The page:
Every time you move a muscle and every time you think a thought, your nerve cells are hard at work. They are processing information: receiving signals, deciding what to do with them, and dispatching new messages off to their neighbors. Some nerve cells communicate directly with muscle cells, sending them the signal to contract. Other nerve cells are involved solely in the bureaucracy of information, spending their lives communicating only with other nerve cells. But unlike our human bureaucracies, this processing of information must be fast in order to keep up with the ever-changing demands of life.
Nerves communicate with one another and with muscle cells by using neurotransmitters. These are small molecules that are released from the nerve cell and rapidly diffuse to neighboring cells, stimulating a response once they arrive. Many different neurotransmitters are used for different jobs: glutamate excites nerves into action; GABA inhibits the passing of information; dopamine and serotonin are involved in the subtle messages of thought and cognition. The main job of the neurotransmitter acetylcholine is to carry the signal from nerve cells to muscle cells. When a motor nerve cell gets the proper signal from the nervous system, it releases acetylcholine into its synapses with muscle cells. There, acetylcholine opens receptors on the muscle cells, triggering the process of contraction. Of course, once the message is passed, the neurotransmitter must be destroyed, otherwise later signals would get mixed up in a jumble of obsolete neurotransmitter molecules. The cleanup of old acetylcholine is the job of acetylcholinesterase.
Acetylcholinesterase in Action
Acetylcholinesterase is found in the synapse between nerve cells and muscle cells. It waits patiently and springs into action soon after a signal is passed, breaking down the acetylcholine into its two component parts, acetic acid and choline. This effectively stops the signal, allowing the pieces to be recycled and rebuilt into new neurotransmitters for the next message. Acetylcholinesterase has one of the fastest reaction rates of any of our enzymes, breaking up each molecule in about 80 microseconds.
Acetylcholinesterase was first studied by using the form found in electric fish, such as the torpedo ray. These fish have massive arrays of nerve-like structures in the organs that generate electricity, so acetylcholinesterase is particularly abundant. The form shown here, from PDB entry 1acj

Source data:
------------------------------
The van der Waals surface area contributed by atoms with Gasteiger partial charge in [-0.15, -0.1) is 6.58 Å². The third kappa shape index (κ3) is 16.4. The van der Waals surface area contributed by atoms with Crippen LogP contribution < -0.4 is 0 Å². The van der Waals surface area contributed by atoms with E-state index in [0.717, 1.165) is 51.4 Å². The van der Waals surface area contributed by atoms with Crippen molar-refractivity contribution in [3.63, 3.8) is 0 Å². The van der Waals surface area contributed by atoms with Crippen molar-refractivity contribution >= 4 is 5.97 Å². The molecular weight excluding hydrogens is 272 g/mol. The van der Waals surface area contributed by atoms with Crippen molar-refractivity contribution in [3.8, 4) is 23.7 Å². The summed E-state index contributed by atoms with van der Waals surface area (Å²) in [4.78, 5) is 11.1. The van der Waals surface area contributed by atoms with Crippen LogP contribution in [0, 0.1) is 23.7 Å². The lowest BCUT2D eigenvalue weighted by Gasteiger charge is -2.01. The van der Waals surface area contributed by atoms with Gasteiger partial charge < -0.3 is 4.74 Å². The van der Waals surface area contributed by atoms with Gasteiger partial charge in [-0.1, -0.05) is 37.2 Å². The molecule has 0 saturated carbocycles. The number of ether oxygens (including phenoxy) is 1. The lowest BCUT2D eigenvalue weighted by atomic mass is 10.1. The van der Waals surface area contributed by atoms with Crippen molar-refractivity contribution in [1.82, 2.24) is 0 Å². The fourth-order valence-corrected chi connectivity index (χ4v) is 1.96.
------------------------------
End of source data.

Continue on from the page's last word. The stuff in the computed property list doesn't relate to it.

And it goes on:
, forms a dimer in the crystal structure. It normally has lipids attached to the protein chains, which anchor the enzyme to the cell membrane. The lipids were removed in the crystal structure, however, to allow crystallization. The active site is found in a deep pocket, just big enough for the acetylcholine to slip down inside. At the base of the pocket is a triad of three amino acids--serine-histidine-glutamate--that is almost identical to the triad used in the serine proteases like trypsin and chymotrypsin.
Since acetylcholinesterase has an essential function, it is a potential weak point in our nervous system. Poisons and toxins that attack the enzyme cause acetylcholine to accumulate in the nerve synapse, paralyzing the muscle. Over the years, acetylcholinesterase has been attacked in many ways by natural enemies. For instance, some snake toxins attack acetylcholinesterase. The picture at the top shows a view straight down the active site tunnel, from PDB entry 1b41
, showing the active site serine in red. The middle picture shows how a lethal toxin from the eastern green mamba blocks the active site and poisons the action of the enzyme. For more information on snake toxins, take a look at the Protein of the Month at the European Bioinformatics Institute.
Doctors are now willfully poisoning acetylcholinesterase in an attempt to reverse the symptoms of Alzheimer's disease. People with Alzheimer's disease lose many nerve cells as the disease progresses. By taking a drug that partially blocks acetylcholinesterase, the levels of the neurotransmitter can be raised, strengthening the nerve signals that remain. One drug being used in the way is shown at the bottom, from PDB entry 1eve
. It inserts into the active site pocket and temporarily blocks entry of acetylcholine. Other poisons, as shown next, take a more permanent approach.
The nerve toxin sarin and insecticides such as malathion directly attack the active site machinery of acetylcholinesterase. The structure shown here, from PDB entry 1cfj
, shows the active site triad of acetylcholinesterase after being poisoned by sarin. In the normal reaction, the serine amino acid forms a bond to the acetyl group of acetylcholine, breaking the molecule. Then, in a matter of microseconds, a water molecule breaks the new bond, releasing acetic acid and restoring the serine to its original form. Sarin, however, transfers a nasty methylphosphonate group (MeP in the picture) to the serine. The phosphonate is far more stable and will disable the enzyme for hours or days.
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